West Valley City became the fifth Utah municipality to pass protections in employment and housing on the basis of sexual orientation and gender identity on June 2. Mayor Mike Winder, who championed the measures, signed the ordinances into law in a ceremony on June 8.
The ordinances mirrored Salt Lake City’s, passed in November, 2009. State lawmakers have warned municipalities not to consider broadening the effect of ordinances they pass to go beyond Salt Lake City’s scope or they would bring legislation outlawing them. Salt Lake City’s laws, and all other ordinances passed, contain exemptions for small businesses, landlords owning four or less units and owner-occupied buildings.
Salt Lake County, Park City and Logan have also passed similar ordinances in the past six months.
Equality Utah is hoping at least 10 Utah communities will have such protections by the end of the year, in a campaign they are calling “10 in ’10” and “Communities for Common Ground.”
According to the Human Rights Campaign, at least 132 cities and counties in the U.S. provide protections on the basis of gender identity in public and private employment as of June 3 of this year. Most had been adopted in this century, while the earliest ordinance was passed by Minneapolis, Minn. in 1975.
California, Colorado, District of Columbia, Hawaii, Illinois, Iowa, Maine, Minnesota, New Jersey , New Mexico, Oregon, Rhode Island and Vermont.have protections written in state law on the basis of sexual orientation and gender identiy. Connecticut, Maryland, Massachusetts, New Hampshire, New York and Wisconsin have laws covering sexual orientation.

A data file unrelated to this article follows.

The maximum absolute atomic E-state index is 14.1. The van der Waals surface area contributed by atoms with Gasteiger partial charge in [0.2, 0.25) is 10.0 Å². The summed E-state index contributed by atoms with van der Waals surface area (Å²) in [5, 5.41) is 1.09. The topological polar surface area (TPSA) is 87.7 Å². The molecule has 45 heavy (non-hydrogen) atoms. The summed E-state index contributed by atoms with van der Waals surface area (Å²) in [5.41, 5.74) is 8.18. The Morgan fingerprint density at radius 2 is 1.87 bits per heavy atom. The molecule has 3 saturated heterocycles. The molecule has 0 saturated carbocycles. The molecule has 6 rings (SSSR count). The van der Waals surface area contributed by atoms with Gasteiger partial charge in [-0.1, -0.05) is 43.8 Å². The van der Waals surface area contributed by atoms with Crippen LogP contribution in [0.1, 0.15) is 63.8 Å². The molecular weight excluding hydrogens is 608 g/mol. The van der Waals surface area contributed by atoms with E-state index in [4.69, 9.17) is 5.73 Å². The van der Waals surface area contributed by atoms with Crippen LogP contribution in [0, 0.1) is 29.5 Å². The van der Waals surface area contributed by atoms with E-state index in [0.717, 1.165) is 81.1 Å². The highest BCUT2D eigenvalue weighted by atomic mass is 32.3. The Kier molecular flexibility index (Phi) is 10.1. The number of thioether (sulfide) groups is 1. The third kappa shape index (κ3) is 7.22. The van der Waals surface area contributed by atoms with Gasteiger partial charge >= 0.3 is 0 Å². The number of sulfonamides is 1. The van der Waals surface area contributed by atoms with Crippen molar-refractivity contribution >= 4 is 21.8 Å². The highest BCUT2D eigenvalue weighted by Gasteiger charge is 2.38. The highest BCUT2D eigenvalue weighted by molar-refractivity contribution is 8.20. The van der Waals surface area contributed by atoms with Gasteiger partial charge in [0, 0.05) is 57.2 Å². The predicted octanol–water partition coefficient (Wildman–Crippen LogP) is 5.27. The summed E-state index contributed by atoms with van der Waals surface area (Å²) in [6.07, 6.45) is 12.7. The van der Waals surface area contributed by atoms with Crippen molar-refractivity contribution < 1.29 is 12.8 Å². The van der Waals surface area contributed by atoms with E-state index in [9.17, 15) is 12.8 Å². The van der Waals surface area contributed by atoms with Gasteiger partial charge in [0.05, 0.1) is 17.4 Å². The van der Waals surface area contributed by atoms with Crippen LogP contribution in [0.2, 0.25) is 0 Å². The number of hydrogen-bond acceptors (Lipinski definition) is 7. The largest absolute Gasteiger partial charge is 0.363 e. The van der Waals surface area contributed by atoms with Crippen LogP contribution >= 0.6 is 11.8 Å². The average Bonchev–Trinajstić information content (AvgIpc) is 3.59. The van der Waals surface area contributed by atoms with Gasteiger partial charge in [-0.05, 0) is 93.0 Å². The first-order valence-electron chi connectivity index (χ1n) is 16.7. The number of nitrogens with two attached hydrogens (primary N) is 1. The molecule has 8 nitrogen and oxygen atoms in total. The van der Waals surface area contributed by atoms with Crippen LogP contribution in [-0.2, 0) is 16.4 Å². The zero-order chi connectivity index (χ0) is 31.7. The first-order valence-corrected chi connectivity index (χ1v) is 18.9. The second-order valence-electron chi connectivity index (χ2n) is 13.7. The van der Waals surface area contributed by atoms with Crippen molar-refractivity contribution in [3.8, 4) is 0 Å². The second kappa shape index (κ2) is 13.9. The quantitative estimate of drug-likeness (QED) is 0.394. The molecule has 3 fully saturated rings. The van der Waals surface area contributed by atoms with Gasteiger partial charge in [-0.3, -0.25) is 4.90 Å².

Executive director Brandie Balken was first to address the West Valley City Council in an open public forum before the vote, saying the city has a “rich and diverse population.”
“People have fear of reporting discrimination because there are no protections for them and they feel they may be stigmatized,” she said. “If even one case of discrimination is happening in West Valley City, I think that’s too many.”
Everyone who spoke before the Council was in favor of the ordinances.
“I personally believe that passing these ordinances sends a signal that West Valley City treats everyone equally and fairly.” Todd Olsen, of Anderson Investment Corp, said. “This will bring businesses and growth to the area.”
Many speakers took pride in the city’s diverse population and took state lawmakers to task for not leading the fight against discrimination in Utah.
“West Valley City is the most diverse city in Utah. I know this to be true. I taught for Granite School District for 30 years,” said Stacia Ireland. “It is important because diversity is not just in skin color. We are also tax-paying citizens.”
Rep. Janice Fisher, whose district mostly lies within West Valley City’s boundaries, echoed the positive sentiments of the eight speakers preceding her.
“I would just like to say ‘amen’ to all the comments tonight,” she said.
One councilmember, however, bristled at the ordinances. Russ Brooks, who is the longest-sitting member of the Council, said he felt the city was being bullied into passing the measures.